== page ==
COVID-19: Guidance for STP trainees completing in 2020, on resubmission of the IACC

This guidance is to support STP trainees resubmitting to their Independent Assessment of Clinical Competence (IACC).

Before you resubmit

Before starting to write your critical reflective narrative for resubmission, we recommend that you review and ensure that you understand the following documents:

  • IACC Regulations
  • IACC Assessment Criteria
  • Guidance for trainees and training officers

You must ensure that you recognise and address the central aspects, including the key clinical knowledge and skills expected of a Clinical Scientist in their speciality, in their critical reflection.

Critical reflection

Critical reflection is an essential component of the IACC assessment. Please ensure that you reread the guidance on how to prepare and present your critical reflective narrative and the guidance on writing for the IACC assessment.  We also recommend that you carefully consider the assessment criteria related to critical reflection.

Suggestions for how you might use your IACC independent clinical assessor feedback

Assessor feedback has been provided as written (no edits).  The assessor will have arrived at the trainee’s outcome guided by the published assessment criteria.  The assessment criteria include indicators on the significant aspects of this assessment: readiness to practise as a safe and competent Clinical Scientist; critical reflection rather than descriptive narrative; how their practice meets the values and principles of Good Scientific Practice and that the narrative is written at the level of the programme, L7.  The comments will not necessarily detail all of the areas on which the narrative satisfied the requirements but will highlight the aspects on which to focus in order to meet the assessment criteria for your resubmission.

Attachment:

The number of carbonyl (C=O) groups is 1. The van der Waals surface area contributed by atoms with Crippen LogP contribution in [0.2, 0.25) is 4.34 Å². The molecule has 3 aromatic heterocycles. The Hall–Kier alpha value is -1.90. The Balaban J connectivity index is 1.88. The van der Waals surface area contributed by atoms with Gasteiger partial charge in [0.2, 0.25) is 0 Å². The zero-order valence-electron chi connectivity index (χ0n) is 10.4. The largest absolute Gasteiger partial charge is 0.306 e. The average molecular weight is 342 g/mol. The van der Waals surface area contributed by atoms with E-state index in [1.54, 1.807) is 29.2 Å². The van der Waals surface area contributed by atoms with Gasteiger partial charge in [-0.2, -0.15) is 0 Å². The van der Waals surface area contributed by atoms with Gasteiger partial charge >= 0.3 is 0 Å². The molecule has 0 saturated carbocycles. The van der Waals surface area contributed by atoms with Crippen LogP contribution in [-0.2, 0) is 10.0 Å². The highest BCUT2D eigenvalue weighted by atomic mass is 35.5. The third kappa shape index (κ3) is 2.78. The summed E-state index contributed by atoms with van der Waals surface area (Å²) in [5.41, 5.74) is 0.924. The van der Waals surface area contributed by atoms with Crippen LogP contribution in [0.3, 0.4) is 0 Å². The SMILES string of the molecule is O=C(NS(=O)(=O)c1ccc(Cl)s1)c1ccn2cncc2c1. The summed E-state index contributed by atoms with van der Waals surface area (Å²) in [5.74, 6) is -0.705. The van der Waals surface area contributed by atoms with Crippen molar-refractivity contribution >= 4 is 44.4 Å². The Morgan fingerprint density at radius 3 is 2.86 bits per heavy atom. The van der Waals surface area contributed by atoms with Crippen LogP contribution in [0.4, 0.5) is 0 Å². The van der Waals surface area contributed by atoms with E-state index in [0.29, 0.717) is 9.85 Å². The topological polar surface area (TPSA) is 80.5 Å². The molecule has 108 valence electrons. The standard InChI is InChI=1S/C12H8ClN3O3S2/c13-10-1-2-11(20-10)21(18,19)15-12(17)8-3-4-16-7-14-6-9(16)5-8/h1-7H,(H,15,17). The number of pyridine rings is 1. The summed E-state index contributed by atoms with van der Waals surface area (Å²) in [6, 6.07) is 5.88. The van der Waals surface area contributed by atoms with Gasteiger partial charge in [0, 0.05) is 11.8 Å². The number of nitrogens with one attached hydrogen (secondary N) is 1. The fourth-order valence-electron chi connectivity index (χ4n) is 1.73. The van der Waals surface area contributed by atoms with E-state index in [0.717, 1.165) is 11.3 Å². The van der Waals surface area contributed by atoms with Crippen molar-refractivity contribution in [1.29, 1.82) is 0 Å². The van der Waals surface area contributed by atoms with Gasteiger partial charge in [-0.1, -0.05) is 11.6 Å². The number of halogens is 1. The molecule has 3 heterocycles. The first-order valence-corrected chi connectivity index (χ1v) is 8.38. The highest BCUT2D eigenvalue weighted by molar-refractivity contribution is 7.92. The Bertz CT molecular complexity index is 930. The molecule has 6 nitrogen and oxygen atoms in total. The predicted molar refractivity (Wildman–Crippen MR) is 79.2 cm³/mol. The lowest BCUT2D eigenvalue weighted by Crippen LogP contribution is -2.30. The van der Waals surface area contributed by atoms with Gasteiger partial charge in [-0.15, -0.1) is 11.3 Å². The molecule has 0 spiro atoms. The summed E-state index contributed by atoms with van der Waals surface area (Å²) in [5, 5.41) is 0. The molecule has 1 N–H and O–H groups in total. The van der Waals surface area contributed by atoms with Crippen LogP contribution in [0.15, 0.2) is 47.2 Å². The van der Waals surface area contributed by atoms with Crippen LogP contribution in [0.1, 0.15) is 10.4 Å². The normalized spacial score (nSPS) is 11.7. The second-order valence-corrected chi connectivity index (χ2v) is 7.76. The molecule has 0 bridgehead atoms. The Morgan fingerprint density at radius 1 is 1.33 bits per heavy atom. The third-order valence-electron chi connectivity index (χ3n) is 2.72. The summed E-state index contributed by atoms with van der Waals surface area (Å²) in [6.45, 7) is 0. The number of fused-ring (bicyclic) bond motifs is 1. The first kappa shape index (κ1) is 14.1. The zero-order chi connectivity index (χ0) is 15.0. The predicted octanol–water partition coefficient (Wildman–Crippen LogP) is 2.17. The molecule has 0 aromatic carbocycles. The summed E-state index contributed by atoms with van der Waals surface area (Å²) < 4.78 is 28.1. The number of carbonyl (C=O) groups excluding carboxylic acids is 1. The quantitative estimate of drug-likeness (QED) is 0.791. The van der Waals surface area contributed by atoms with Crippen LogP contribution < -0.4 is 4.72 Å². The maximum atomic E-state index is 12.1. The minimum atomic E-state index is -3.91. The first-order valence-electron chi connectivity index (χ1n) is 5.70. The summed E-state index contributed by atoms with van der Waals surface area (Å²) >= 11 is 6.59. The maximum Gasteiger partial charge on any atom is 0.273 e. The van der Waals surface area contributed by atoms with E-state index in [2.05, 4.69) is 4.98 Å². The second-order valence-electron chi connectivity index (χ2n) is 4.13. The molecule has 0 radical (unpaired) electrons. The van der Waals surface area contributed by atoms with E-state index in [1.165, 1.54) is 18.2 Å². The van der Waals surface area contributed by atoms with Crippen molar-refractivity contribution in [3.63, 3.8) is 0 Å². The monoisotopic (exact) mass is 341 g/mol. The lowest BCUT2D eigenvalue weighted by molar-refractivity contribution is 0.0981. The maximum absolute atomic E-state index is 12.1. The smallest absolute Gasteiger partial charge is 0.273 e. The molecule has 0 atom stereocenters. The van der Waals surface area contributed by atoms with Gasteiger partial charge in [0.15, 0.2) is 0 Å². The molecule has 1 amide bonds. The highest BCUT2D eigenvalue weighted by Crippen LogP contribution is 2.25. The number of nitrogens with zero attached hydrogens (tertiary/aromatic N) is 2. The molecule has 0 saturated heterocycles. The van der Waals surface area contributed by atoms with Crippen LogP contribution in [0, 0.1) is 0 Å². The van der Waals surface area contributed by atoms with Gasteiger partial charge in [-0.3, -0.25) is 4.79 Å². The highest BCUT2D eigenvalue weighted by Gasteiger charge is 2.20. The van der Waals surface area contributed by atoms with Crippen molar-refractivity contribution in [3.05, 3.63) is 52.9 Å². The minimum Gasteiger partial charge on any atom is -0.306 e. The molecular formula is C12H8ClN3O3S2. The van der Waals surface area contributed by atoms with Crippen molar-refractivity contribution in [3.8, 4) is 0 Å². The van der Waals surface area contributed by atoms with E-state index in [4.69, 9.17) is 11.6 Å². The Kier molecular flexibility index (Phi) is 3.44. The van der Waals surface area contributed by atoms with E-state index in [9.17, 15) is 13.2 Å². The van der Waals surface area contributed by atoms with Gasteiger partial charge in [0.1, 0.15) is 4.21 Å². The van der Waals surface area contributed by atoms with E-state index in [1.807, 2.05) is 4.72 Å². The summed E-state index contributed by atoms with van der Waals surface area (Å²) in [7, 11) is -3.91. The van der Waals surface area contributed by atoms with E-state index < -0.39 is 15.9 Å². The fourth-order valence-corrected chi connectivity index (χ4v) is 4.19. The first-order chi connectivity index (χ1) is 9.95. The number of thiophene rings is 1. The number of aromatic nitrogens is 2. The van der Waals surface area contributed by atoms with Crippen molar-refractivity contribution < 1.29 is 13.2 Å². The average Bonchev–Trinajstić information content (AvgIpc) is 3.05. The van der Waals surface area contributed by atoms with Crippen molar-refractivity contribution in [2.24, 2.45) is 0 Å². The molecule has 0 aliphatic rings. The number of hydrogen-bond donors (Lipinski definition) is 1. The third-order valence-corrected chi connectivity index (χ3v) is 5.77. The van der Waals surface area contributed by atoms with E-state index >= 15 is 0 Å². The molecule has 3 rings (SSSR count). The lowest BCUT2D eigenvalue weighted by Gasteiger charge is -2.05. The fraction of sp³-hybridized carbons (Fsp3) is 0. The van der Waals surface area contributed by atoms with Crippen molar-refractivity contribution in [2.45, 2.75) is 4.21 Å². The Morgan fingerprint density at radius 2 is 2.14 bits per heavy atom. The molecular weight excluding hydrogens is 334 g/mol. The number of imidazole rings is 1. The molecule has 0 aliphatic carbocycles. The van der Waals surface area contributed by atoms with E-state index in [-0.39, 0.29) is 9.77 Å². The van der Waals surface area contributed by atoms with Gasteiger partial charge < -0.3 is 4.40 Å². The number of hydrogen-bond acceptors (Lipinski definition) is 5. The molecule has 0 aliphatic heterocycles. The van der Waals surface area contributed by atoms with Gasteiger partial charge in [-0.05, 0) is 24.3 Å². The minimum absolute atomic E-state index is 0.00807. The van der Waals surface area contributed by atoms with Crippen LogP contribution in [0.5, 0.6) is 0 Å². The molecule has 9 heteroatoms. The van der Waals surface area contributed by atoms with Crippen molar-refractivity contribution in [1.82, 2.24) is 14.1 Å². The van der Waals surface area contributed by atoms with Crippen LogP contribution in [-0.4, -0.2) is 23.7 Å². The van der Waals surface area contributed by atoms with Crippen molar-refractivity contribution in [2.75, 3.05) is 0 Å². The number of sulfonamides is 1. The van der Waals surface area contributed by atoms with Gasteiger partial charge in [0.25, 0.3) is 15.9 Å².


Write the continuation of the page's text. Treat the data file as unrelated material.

You may find it useful to review the feedback to identify your strengths as well as skills and underpinning knowledge or appreciation of the scope of your speciality that may require attention. We encourage you to see if there are any aspects that it may be helpful for you to focus on, including readiness to practice, patient safety or the way in which you will manage any limitations on your safe practice if registered as a Clinical Scientist until fully confident.

You should include development achieved since the first submission as these may address some of the feedback comments.

Receiving support for your IACC resubmission

In the first instance, you are advised to discuss your feedback and preparation for your second attempt at the IACC with your training officer, who has received a copy of your IACC Candidate Report.

If you were not successful in the IACC in July 2020, you may also email the School at nshcs.assessment@hee.nhs.uk to request a support call. You should spend some time to understand the IACC feedback, in discussion with your training officer prior to calling the School.

You and your training officer may also find it helpful to approach specialist departments and training officers in other locations for support.  Please contact the School to discuss this option.

You are advised to seek support early to allow any advice or guidance to be considered and incorporated into the IACC critical reflective narrative.

The word count

Critical reflections must not exceed the word limit of 3500 words. You must accurately state the number of words used in the IACC critical reflection, citations to evidence in OneFile or OLAT do not count towards the word count.